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Overcoming Dyslexia: A New and Complete Science-Based Program for Reading Problems at Any Level Hardcover – April 15, 2003


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Overcoming Dyslexia: A New and Complete Science-Based Program for Reading Problems at Any Level + Reading Research in Action: A Teacher's Guide for Student Success + Speech to Print: Language Essentials for Teachers, Second Edition
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Product Details

  • Hardcover: 432 pages
  • Publisher: Alfred A. Knopf; 1st edition (April 15, 2003)
  • Language: English
  • ISBN-10: 0375400125
  • ISBN-13: 978-0375400124
  • Product Dimensions: 9.6 x 6.6 x 1.4 inches
  • Shipping Weight: 1.7 pounds (View shipping rates and policies)
  • Average Customer Review: 4.5 out of 5 stars  See all reviews (203 customer reviews)
  • Amazon Best Sellers Rank: #67,164 in Books (See Top 100 in Books)

Editorial Reviews

From Publishers Weekly

Yale neuroscientist Shaywitz demystifies the roots of dyslexia (a neurologically based reading difficulty affecting one in five children) and offers parents and educators hope that children with reading problems can be helped. Shaywitz delves deeply into how dyslexia occurs, explaining that magnetic resonance imaging has helped scientists trace the disability to a weakness in the language system at the phonological level. According to Shaywitz, science now has clear evidence that the brain of the dyslexic reader is activated in a different area than that of the nonimpaired reader. Interestingly, the dyslexic reader may be strong in reasoning, problem solving and critical thinking, but invariably lacks phonemic awareness-the ability to break words apart into distinct sounds-which is critical in order to crack the reading code. The good news, Shaywitz claims, is that with the use of effective training programs, the brain can be rewired and dyslexic children can learn to read. She walks parents through ways to help children develop phonemic awareness, become fluent readers, and exercise the area of the brain essential for reading success. Early diagnosis and effective treatment, the author claims, are of utmost importance, although even older readers can learn to read skillfully with proper intervention. Shaywitz's groundbreaking work builds an important bridge from the laboratory to the home and classroom. 34 line drawings and graphs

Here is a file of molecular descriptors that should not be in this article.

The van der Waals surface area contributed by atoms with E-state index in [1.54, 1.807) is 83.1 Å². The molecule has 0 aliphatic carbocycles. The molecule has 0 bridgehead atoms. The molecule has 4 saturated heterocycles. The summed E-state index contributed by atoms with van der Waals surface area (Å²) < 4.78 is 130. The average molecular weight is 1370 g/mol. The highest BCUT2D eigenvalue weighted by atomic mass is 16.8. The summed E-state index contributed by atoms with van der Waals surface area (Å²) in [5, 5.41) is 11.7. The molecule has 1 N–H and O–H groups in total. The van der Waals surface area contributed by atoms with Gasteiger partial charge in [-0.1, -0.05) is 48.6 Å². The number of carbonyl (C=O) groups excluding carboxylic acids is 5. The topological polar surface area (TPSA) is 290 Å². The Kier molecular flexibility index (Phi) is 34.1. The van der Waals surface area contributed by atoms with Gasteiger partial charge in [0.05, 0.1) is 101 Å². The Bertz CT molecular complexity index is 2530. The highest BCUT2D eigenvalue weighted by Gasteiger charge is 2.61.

Copyright 2003 Reed Business Information, Inc.

From Library Journal

Dyslexia explained and treated by the codirector of the Yale Center for the Study of Learning.
Copyright 2002 Reed Business Information, Inc.

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Customer Reviews

This is a very informative book, written in an easy to read style.
forever student
This book explains what dyslexia is, how to spot it in yourself and you children, and ways to help a child who has it.
Stephen Rives
I highly recommend this book for anyone who may suspect that your child has a reading disability.
Jennifer G. Payne

Most Helpful Customer Reviews

267 of 278 people found the following review helpful By Steve on April 28, 2003
Format: Hardcover Verified Purchase
As an adult and scientist with dyslexia, I always wanted to understand the physical mechanism behind the disability. I could never understand why I scored average to low in multiple-choice tests but scored high in reading comprehension. Why I excelled in physical science and math yet was constantly taking remedial writing and English? Dr. Shaywitz's book is excellent in answering these questions. The first step in treatment is understanding the mechanism. A miswiring of the phonologic module explains so much and suggests likely remedies. Her book is written in layman's terms and is easy to read and understand. I wish I could give a copy of this book to all my friends and family it explains so much. Dr. Shaywitz knows her audience and writes with compassion and personal touch. The best part was learning that dyslexia can now be seen to have a physical manifestation by fMRI. Dyslexia is no longer a mysterious disability but has actual biological roots. Most disturbing to read was that in her estimates, 1 in 5 children have some form of dyslexia. As a child that almost slipped through the cracks, I failed kindergarten because I didn't know my ABC's, this is distressing to learn. How many intelligent and potentially successful adults were allowed to fail due to dyslexia? It was only through the diligence of my mother that I ever learned to read. Thirty years ago little was understood about "word blindness" but my mother did the primary research and tried every goofy theory on teaching including writing letters on my back with her finger and asking me to name the letter. Now Dr. Shaywitz gives good advice as well as current research and resources so parents have it all in one book. If you had only one book on dyslexia this would be it. I can't recommend this book highly enough. I give it many more stars then I'm allowed.